On December 12, 1995, Powers was sent a copy of a November 30, 1995 order from the New York judge holding that Horner would not be incarcerated for his years of willful nonpayment.   She was not informed of her right to appeal or be heard.   By the time she learned that OCS would not appeal the decision, the appeal period had passed.

OCS consistently misstated the amount of arrears owed to Powers, in part because the computer system could not handle amounts over $100,000.   In addition, from 1994 to 1997, OCS, through defendants Relyea, Barrett and Patton, repeatedly refused Powers access to her records.

Powers hired her own attorney in 1997.

I. Procedural History

Powers initially filed her action in the Chittenden Superior Court, claiming that OCS and the individual defendants violated her rights under federal and state law.   Defendants removed the case to the Federal District Court for the District of Vermont based on Powers' claim that the defendants' acts and omissions violated her rights under federal law in violation of 42 U.S.C. § 1983.   In federal court defendants moved to dismiss all claims, alleging that there was no private right of action under Title IV-D, and that the State was shielded from suit by the Eleventh Amendment.   The District Court, Neidermeier, J., dismissed Powers' federal claims, holding that the defendants were shielded from suit by the doctrine of qualified immunity because the right alleged by Powers, stemming from an individual cause of action for noncompliance with Title IV-D regulations, was not clearly established at the time the alleged violations took place.   The District Court returned Powers' state law claims of breach of duty of effective representation, breach of contract, tortious interference with Powers' efforts to mitigate damages, and fraud to the superior court.   Defendants then filed in the superior court a motion to dismiss for failure to state a claim, arguing that the action against the State was barred by the doctrine of sovereign immunity, and the action against the employees was barred by 12 V.S.A. § 5602(a) because Powers failed to state a claim for gross negligence or willful misconduct.   In the alternative, defendants argued that the named employees were entitled to qualified immunity.   The superior court, relying on Noble v. Office of Child Support, 168 Vt. 349, 721 A.2d 121 (1998), held that the duties of the OCS are discretionary and without a private analog in statutory or common law and thus dismissed the remaining claims.   This appeal followed.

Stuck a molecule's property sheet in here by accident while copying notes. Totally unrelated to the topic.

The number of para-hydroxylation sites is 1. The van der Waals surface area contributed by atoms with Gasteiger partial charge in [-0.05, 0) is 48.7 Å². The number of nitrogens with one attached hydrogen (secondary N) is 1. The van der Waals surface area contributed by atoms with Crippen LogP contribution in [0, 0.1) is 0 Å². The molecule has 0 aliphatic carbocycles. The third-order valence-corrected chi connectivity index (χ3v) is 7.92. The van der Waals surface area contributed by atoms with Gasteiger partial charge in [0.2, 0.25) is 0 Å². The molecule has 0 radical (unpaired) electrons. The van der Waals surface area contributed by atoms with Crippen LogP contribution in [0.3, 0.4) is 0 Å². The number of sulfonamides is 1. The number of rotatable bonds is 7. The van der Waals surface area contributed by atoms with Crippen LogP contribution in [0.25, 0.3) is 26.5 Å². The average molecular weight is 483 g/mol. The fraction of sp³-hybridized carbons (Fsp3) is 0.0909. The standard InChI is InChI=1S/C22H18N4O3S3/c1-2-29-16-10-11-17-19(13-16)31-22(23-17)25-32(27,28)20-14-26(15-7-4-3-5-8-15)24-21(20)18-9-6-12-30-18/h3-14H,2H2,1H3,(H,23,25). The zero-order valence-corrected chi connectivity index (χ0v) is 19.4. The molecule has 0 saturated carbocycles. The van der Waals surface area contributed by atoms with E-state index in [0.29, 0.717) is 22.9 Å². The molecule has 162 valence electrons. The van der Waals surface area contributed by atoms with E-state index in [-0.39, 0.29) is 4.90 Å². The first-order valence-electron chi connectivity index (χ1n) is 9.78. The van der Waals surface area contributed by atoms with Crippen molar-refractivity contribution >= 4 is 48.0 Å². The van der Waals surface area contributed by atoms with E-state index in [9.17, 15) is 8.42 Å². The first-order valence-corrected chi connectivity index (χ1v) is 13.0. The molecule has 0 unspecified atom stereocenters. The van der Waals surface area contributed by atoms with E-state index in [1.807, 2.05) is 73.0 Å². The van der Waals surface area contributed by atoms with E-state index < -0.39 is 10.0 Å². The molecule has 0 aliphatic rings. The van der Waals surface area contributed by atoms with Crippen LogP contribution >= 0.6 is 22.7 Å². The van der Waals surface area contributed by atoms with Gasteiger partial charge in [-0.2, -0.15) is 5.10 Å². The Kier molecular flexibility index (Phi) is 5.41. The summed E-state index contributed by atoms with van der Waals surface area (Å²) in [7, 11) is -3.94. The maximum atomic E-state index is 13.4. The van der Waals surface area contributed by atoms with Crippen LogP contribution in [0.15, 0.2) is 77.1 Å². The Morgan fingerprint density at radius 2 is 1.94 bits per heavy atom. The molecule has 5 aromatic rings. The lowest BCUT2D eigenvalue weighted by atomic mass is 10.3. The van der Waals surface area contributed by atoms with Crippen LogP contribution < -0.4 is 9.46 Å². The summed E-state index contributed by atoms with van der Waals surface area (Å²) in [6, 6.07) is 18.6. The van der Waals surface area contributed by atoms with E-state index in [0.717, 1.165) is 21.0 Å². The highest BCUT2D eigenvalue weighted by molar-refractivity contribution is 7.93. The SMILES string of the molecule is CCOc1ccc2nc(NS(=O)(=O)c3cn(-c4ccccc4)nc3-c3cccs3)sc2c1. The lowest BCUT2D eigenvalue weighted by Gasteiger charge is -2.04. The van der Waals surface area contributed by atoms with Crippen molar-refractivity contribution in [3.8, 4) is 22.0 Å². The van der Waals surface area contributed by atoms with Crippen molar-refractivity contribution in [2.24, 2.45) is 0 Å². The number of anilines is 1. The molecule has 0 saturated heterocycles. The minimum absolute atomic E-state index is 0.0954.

II. Statutory Background

In 1974, Congress added Title IV, Part D to the Social Security Act (the “Act”).   See 42 U.S.C. §§ 651-669.   The IV-D amendment established a Child Support Enforcement Program for, among other things, “the purpose of enforcing the support obligations owed by noncustodial parents to their children.”   42 U.S.C. § 651.   The child support enforcement services contemplated by the program include creating a system for establishing paternity, locating absent parents, and helping families obtain support orders.   The Act requires that each state develop and implement a plan, subject to federal approval, for delivery of child support program services in order to qualify for federal funds in providing those services.   42 U.S.C. § 654.   OCS is the designated IV-D agency for the purpose of Title IV-D. See 33 V.S.A. § 4101.   A state must provide these services free of charge to AFDC (Aid to Families with Dependent Children) recipients and, when requested, for a nominal fee to children and custodial parents who are not receiving AFDC payments.   42 U.S.C. §§ 651, 654(4);  see Blessing v. Freestone, 520 U.S. 329, 334, 117 S.Ct. 1353, 137 L.Ed.2d 569 (1997);  Carelli v. Howser, 923 F.2d 1208, 1210 (6th Cir.1991) ( “States are required to provide child support enforcement services to families that receive AFDC benefits as well as families that do not.”) (internal quotation marks and citation omitted).

In enacting Title IV-D Congress recognized that states have a pecuniary interest in child-support enforcement whether or not the custodial parent is an ANFC recipient.   One stated purpose of Title IV-D was to help families avoid becoming dependent on the state through lack of support from an absent parent.   See S.Rep. No. 93-1356, at 13-14, 25 (1974), reprinted in 1974 U.S.C.C.A. N. 8133, 8145-46, 8158.   By extending child support enforcement services to those families not receiving public assistance, Congress intended to assure that families have access to child support services before they are forced to apply for welfare.   S.Rep. No. 96-336, at 77-78 (1980), reprinted in 1980 U.S.C.C.A.N. 1448, 1526-27.